Friday, January 06, 2012


Lego Camera.
I've been reflecting on two things I used to hold as absolute, "never work for free" and "it's not the camera." Pretty standard advice or thoughts you hear all the time from photographers. Well maybe it's the new year, but I've challenged myself to think differently in 2012 and what better way then to bust a few myths.

Never Work for Free: I was adamant about this. It was the number one thing I would tell students or enthusiasts who were ready to take it to the next level when they'd ask my advice on the subject. I've changed my mind and even have considered working for free on a few projects this year myself as I expand my photography portfolio. I don't know if it was the word "never" or the word "free'" that I was focusing on. I always thought of free in pure monetary terms, but in reality, there are opportunities and experiences out there where you can gain much more than a standard day rate.

Don't get me wrong, this doesn't mean that you allow yourself to be taken advantage of, it only means that you focus more on the word "never" and if in the end there is a benefit for you, then take it. Benefit can be access, a personal project, a cause, or all three. However, I would be wary of promises of future paid work unless one of the previous benefits also apply.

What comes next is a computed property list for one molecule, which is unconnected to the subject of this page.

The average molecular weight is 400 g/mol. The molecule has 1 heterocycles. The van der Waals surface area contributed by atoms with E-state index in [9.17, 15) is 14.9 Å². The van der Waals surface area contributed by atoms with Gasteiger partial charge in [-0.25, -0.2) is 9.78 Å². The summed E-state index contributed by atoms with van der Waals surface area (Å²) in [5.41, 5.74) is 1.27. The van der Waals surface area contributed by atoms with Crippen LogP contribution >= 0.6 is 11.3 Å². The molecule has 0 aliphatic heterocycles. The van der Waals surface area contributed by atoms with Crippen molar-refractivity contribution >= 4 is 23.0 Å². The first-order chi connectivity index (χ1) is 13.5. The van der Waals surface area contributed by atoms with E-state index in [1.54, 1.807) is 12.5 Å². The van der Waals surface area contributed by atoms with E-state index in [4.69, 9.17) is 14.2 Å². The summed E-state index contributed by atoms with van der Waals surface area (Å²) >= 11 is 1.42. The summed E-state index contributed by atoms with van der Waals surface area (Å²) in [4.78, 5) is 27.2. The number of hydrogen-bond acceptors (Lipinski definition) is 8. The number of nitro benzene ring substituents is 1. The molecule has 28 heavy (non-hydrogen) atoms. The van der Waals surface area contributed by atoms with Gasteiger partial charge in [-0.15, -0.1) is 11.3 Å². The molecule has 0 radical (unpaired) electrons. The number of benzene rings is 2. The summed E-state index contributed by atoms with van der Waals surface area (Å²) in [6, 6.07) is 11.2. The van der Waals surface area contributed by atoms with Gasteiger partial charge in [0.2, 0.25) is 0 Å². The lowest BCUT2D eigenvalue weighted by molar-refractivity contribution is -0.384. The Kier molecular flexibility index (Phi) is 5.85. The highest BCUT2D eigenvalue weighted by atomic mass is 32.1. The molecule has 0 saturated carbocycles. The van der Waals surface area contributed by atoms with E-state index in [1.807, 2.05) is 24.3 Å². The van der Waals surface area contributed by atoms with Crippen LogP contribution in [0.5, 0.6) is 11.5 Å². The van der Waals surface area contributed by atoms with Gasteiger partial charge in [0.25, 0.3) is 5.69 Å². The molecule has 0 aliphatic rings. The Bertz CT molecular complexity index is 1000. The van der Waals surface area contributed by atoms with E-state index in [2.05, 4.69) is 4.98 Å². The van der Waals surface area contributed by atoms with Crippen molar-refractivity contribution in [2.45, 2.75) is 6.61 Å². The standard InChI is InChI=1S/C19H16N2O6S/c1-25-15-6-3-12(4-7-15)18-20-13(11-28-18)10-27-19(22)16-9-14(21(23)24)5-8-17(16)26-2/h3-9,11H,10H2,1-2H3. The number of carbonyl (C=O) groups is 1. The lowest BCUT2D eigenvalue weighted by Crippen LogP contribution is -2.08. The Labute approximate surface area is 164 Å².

Maybe I'm older now with a steady income and that is why I've changed my mind, but perhaps if I had come to this realization years ago, I'd have a stronger portfolio or more diverse clients now.

It's Not the Camera: This was my standard answer to anyone who would look at one of my photos and immediately ask "what camera did I use?" Were they implying that without professional gear, or a certain camera, I was incapable of taking a professional image? This is right up there with the comment that the photos I took "looks like they were taken by a professional photographer." More on that in a future post, but back to the camera question.

Reality is that the capabilities and flexibility of today's professional digital cameras have allowed me to capture images that I would never have been able to previously. And let's face it, the ability to preview or "chimp" as you shoot means you make fewer mistakes and limit surprises following the assignment.

So while it is not the camera alone, having quality gear and knowing how to use it, does mean that I produce better images faster, and more consistently, than I did even ten years ago. So I now answer that question a different way and honestly explain how I am able to make photographs today that just weren't possible years ago. This doesn't diminish my skills or make me less of a professional, but it is being truthful. I also realize that most people asking these questions do not mean it in the way it comes across.

With that said, I've decided to challenge myself and make at least one image I'm happy with this year using my most recent camera purchase shown above. Wish me luck and I look forward to sharing updates along the way.

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